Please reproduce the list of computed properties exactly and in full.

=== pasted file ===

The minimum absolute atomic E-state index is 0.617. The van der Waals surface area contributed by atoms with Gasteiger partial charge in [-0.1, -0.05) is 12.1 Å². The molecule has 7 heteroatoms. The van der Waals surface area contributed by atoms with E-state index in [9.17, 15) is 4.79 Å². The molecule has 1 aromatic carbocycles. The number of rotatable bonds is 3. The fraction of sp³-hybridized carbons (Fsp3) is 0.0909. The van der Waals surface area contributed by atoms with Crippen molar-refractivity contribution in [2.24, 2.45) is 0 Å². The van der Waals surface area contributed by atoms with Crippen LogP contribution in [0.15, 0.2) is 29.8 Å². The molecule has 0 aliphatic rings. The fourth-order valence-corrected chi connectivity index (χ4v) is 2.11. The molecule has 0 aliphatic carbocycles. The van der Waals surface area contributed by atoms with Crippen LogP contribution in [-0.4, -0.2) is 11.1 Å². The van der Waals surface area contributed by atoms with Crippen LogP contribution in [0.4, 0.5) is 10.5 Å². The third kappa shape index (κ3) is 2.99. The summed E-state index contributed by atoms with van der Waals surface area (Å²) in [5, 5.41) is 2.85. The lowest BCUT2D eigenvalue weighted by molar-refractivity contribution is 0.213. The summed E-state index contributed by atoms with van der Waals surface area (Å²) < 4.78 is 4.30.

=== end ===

The minimum absolute atomic E-state index is 0.617. The van der Waals surface area contributed by atoms with Gasteiger partial charge in [-0.1, -0.05) is 12.1 Å². The molecule has 7 heteroatoms. The van der Waals surface area contributed by atoms with E-state index in [9.17, 15) is 4.79 Å². The molecule has 1 aromatic carbocycles. The number of rotatable bonds is 3. The fraction of sp³-hybridized carbons (Fsp3) is 0.0909. The van der Waals surface area contributed by atoms with Crippen molar-refractivity contribution in [2.24, 2.45) is 0 Å². The van der Waals surface area contributed by atoms with Crippen LogP contribution in [0.15, 0.2) is 29.8 Å². The molecule has 0 aliphatic rings. The fourth-order valence-corrected chi connectivity index (χ4v) is 2.11. The molecule has 0 aliphatic carbocycles. The van der Waals surface area contributed by atoms with Crippen LogP contribution in [-0.4, -0.2) is 11.1 Å². The van der Waals surface area contributed by atoms with Crippen LogP contribution in [0.4, 0.5) is 10.5 Å². The third kappa shape index (κ3) is 2.99. The summed E-state index contributed by atoms with van der Waals surface area (Å²) in [5, 5.41) is 2.85. The lowest BCUT2D eigenvalue weighted by molar-refractivity contribution is 0.213. The summed E-state index contributed by atoms with van der Waals surface area (Å²) < 4.78 is 4.30.